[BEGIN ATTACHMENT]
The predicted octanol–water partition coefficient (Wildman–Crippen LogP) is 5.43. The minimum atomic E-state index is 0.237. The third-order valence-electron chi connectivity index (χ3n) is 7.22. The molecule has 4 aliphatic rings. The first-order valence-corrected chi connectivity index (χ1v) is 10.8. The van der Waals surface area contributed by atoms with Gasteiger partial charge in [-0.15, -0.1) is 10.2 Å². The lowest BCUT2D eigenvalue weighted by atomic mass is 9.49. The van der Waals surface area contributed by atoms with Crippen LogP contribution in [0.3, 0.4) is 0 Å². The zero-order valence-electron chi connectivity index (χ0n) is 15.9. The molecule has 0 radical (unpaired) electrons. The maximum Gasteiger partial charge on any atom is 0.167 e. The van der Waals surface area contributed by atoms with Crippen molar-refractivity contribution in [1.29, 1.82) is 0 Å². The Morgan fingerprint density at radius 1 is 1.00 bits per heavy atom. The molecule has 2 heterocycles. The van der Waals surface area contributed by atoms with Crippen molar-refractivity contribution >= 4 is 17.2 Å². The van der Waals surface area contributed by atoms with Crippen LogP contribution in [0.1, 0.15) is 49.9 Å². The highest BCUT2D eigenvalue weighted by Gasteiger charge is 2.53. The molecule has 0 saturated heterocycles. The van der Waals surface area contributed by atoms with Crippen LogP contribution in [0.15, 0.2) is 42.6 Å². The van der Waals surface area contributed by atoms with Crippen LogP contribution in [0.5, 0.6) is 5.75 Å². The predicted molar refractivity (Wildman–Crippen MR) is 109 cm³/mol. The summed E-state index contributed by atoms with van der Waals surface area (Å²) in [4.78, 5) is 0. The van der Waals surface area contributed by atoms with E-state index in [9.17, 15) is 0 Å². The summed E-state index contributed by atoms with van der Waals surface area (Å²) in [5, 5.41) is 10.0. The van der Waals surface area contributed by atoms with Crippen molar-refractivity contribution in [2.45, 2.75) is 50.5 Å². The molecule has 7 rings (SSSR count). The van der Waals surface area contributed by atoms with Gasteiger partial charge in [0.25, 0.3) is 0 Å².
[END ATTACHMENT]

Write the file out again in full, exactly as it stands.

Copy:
The predicted octanol–water partition coefficient (Wildman–Crippen LogP) is 5.43. The minimum atomic E-state index is 0.237. The third-order valence-electron chi connectivity index (χ3n) is 7.22. The molecule has 4 aliphatic rings. The first-order valence-corrected chi connectivity index (χ1v) is 10.8. The van der Waals surface area contributed by atoms with Gasteiger partial charge in [-0.15, -0.1) is 10.2 Å². The lowest BCUT2D eigenvalue weighted by atomic mass is 9.49. The van der Waals surface area contributed by atoms with Crippen LogP contribution in [0.3, 0.4) is 0 Å². The zero-order valence-electron chi connectivity index (χ0n) is 15.9. The molecule has 0 radical (unpaired) electrons. The maximum Gasteiger partial charge on any atom is 0.167 e. The van der Waals surface area contributed by atoms with Crippen molar-refractivity contribution in [1.29, 1.82) is 0 Å². The Morgan fingerprint density at radius 1 is 1.00 bits per heavy atom. The molecule has 2 heterocycles. The van der Waals surface area contributed by atoms with Crippen molar-refractivity contribution >= 4 is 17.2 Å². The van der Waals surface area contributed by atoms with Crippen LogP contribution in [0.1, 0.15) is 49.9 Å². The highest BCUT2D eigenvalue weighted by Gasteiger charge is 2.53. The molecule has 0 saturated heterocycles. The van der Waals surface area contributed by atoms with Crippen LogP contribution in [0.15, 0.2) is 42.6 Å². The van der Waals surface area contributed by atoms with Crippen LogP contribution in [0.5, 0.6) is 5.75 Å². The predicted molar refractivity (Wildman–Crippen MR) is 109 cm³/mol. The summed E-state index contributed by atoms with van der Waals surface area (Å²) in [4.78, 5) is 0. The van der Waals surface area contributed by atoms with E-state index in [9.17, 15) is 0 Å². The summed E-state index contributed by atoms with van der Waals surface area (Å²) in [5, 5.41) is 10.0. The van der Waals surface area contributed by atoms with Crippen molar-refractivity contribution in [2.45, 2.75) is 50.5 Å². The molecule has 7 rings (SSSR count). The van der Waals surface area contributed by atoms with Gasteiger partial charge in [0.25, 0.3) is 0 Å².